Braving the blank page – where does inspiration come from?

Day 4 into my writing challenge and I am really wondering why I started this. Which is pretty much what everyone thinks at some point in a writing project. Why did I start this? What am I doing? Where is inspiration going to come from?

Aaron Sorkin put it best (thanks to the person who pointed me in his direction this morning):

“I love writing, but hate starting. The page is awfully white and it says, ‘You may have fooled some of the people some of the time but those days are over, Giftless. I’m not your agent and I’m not your mommy: I’m a white piece of paper. You wanna dance with me?’ and I really, really don’t. I’ll go peaceable-like.”

I so know that feeling.

Apparently one of his methods (sorry Aaron if this is nicking your ideas but as you also said “Good writers borrow from other writers. Great writers steal from them outright.”) is to take the piece of paper and write Blah, blah, blah, blah blah kiss. Or Blah, blah, blah, blah bang. Or whatever. It is a similar technique to some visual artists who do a wash or pencil shade over a blank piece of paper just to get over the fear of making the first mark.

Here are a few more techniques – all stolen of course – for getting over that fear of the blank page. If you have any of your own do add them to comments below.

1. Automatic writing – based on The Artist’s Way by Julia Cameron the original method involved having paper and pen by your bed and first thing when you wake up write for a set period of time everything and anything that comes into your head. You are putting down on paper whatever words cross your mind, trying to make automatic the flow from your subconscious onto the paper without your self-critical, self-censoring self getting in the way. I’ve known people who have done this and part of their automatic writings to become part of a play. It might just be a useful exercise to unblock and get you writing. It doesn’t have to happen first thing in the morning (especially if like me you wake up to the sound of angry bird video played in your ear by your 4 year old). Anytime you can pick a word, or image and use that as starting point for a minute, 5 minutes, 10 minutes automatic writing. It can be a bit like warming up before a run, getting the mental and physical writing muscles working.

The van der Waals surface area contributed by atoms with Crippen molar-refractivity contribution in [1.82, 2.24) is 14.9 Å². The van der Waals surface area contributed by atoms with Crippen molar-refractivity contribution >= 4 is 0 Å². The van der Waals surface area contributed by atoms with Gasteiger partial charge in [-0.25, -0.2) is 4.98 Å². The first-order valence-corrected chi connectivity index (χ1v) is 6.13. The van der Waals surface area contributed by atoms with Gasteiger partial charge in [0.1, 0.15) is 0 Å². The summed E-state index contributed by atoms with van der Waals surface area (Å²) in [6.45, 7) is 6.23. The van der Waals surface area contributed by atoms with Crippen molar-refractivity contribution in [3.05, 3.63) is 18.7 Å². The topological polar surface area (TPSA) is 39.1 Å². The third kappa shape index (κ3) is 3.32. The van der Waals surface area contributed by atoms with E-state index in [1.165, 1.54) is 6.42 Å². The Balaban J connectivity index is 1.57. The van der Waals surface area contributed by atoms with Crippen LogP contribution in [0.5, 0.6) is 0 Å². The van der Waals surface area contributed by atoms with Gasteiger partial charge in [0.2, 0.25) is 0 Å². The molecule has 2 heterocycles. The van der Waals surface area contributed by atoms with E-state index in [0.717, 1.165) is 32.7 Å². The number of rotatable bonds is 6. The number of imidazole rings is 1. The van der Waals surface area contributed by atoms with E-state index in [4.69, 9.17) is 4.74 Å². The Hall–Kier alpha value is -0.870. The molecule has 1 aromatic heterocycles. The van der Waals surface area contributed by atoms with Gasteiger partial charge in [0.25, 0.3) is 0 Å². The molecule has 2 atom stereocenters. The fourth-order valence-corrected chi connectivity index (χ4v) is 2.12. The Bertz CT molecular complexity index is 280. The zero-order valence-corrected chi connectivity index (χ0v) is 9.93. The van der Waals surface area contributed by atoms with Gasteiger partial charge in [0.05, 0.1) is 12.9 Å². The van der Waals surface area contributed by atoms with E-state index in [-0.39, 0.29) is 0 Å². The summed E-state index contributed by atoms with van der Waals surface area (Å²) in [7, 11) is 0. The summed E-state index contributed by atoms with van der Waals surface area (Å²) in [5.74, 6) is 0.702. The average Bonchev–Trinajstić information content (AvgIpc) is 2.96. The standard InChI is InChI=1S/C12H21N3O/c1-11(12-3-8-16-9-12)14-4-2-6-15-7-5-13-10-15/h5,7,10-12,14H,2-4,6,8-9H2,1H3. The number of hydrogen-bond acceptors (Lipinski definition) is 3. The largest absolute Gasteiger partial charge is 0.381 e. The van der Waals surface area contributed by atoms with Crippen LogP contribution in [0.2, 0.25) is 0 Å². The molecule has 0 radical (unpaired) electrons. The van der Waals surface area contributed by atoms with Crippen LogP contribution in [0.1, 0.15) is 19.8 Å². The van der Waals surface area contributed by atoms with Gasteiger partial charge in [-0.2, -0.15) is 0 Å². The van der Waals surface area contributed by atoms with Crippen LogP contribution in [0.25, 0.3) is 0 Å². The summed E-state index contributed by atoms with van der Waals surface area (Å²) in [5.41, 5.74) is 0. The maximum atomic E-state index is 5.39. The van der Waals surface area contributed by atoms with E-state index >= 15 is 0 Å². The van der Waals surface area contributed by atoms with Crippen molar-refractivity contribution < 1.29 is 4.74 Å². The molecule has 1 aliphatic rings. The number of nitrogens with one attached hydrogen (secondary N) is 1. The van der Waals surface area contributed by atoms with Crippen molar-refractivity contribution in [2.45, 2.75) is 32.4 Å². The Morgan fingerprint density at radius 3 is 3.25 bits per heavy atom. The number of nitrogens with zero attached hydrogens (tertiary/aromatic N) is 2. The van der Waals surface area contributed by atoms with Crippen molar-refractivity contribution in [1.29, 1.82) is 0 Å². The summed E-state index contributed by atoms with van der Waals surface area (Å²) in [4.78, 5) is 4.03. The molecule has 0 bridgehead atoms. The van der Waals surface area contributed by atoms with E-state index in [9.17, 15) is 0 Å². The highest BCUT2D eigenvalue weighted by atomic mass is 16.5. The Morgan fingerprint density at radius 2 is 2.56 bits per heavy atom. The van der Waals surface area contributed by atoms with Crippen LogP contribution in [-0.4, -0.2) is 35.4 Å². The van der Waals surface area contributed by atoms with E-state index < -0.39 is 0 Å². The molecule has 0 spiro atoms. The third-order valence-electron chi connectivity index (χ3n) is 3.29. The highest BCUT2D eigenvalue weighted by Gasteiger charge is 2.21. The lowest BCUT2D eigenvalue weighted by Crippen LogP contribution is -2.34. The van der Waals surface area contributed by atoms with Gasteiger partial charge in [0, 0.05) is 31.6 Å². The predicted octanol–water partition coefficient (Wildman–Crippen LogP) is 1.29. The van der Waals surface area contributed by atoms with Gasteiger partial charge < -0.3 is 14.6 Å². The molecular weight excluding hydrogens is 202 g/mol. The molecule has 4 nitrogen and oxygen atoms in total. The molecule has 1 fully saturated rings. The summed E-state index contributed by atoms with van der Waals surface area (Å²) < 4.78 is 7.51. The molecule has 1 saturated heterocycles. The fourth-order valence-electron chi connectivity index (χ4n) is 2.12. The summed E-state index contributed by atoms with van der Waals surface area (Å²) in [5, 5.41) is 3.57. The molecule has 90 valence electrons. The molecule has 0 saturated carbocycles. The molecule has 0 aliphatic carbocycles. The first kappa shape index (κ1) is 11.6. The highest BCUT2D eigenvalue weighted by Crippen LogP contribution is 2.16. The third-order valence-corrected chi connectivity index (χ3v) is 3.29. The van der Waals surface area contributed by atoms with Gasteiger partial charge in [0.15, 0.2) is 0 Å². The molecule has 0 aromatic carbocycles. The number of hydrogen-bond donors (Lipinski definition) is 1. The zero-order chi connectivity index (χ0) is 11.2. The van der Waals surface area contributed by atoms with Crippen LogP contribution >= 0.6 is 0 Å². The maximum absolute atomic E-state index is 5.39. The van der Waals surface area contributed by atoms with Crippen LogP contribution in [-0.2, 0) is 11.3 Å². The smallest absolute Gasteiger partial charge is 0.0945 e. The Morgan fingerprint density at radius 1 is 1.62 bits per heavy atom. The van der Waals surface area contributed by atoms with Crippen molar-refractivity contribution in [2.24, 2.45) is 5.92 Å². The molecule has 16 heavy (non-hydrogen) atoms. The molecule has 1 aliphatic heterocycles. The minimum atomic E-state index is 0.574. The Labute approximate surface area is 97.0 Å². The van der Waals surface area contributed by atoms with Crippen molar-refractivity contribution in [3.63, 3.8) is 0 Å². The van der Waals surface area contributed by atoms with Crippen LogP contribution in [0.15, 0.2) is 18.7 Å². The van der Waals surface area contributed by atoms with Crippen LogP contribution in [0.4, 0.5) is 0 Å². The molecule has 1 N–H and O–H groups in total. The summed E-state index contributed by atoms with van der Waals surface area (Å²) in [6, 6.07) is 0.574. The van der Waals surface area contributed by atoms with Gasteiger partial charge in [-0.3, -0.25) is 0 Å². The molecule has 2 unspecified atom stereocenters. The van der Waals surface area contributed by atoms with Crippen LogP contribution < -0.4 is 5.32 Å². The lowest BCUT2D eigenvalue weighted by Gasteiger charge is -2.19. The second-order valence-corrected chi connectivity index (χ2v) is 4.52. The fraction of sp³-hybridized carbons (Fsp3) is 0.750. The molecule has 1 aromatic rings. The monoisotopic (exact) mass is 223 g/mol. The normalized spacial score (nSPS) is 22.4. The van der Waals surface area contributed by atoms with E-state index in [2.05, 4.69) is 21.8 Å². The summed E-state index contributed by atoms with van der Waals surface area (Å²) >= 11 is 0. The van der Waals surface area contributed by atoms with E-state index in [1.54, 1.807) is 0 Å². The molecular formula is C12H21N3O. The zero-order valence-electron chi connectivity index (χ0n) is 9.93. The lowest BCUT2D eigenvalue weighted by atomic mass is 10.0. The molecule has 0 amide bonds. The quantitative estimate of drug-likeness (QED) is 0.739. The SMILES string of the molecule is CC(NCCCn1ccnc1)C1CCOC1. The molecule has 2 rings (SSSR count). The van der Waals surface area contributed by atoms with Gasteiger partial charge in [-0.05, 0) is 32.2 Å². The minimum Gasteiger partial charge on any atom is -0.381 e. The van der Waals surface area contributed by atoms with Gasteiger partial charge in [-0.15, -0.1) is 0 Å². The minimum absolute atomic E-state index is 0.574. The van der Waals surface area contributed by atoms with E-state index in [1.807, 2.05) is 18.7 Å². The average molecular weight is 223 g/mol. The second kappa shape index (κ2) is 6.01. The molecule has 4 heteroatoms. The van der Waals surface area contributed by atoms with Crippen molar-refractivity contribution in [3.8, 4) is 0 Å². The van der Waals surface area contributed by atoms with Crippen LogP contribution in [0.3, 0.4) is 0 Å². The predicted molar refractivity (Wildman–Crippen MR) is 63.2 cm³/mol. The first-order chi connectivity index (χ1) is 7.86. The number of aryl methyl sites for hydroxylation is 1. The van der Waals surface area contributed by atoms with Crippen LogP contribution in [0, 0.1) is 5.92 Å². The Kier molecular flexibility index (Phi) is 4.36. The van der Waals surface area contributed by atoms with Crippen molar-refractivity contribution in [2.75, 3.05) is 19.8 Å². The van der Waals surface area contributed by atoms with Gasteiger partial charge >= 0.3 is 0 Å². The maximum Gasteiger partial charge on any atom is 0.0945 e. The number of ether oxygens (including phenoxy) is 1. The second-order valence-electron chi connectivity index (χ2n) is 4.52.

2. The Pinter Method. This is taken from his Nobel Lecture: Art, Truth and Politics. It is worth reading or listening to the whole speech but here is a short extract:

“I have often been asked how my plays come about. I cannot say. Nor can I ever sum up my plays, except to say that this is what happened. That is what they said. That is what they did.

Most of the plays are engendered by a line, a word or an image. The given word is often shortly followed by the image. I shall give two examples of two lines which came right out of the blue into my head, followed by an image, followed by me.

The plays are The Homecoming and Old Times. The first line of The Homecoming is ‘What have you done with the scissors?’ The first line of Old Times is ‘Dark.’

In each case I had no further information.”

Apparently he would get the idea for the first line, or image, which he would ascribe to character A. He’d then see what character B would say, then what character A would say in return. Through writing the situation, the characters would emerge ‘through shadow into light.’ Again it is letting your subconscious take over from your conscious (self-critical) self.

3. The Chris Thorpe method – or at least a method I have heard Chris employ in a workshop. Type the title at the top of the page, then your name, make sure you are using ‘your’ font. Hit enter a few times, type your characters name, hit tab.

Then ask yourself questions, who are your characters what age are they, gender, how are they dressed, do they have a bag with them, what is in it, where did it come from, where are they, what are they doing there, how long have they been there etc etc. keep asking yourself questions and you’ll find that your subconscious will keep producing the answers. You’ll find you know a whole lot more than you thought you did. Ask yourself what is important for these characters, something momentous that has happened or might happen. Then write a scene between them that doesn’t mention it at all.

4. Similar exercise to the above. This can be particularly useful if you are stuck on writing a scene which is about important issue X. And you keep trying to get them to discuss X but it comes out flat and stilted. Just start writing them doing something very ordinary, making tea, cleaning, making the bed. Make sure they don’t refer to X at all. If X is important to them that it will keep surfacing in the dialogue. This is also a good exercise for subtext.

And before you know it, you’ve started, the page is full of words. And they’re your words, it doesn’t matter if they’re not quite the right ones yet, what matters is that they’re there.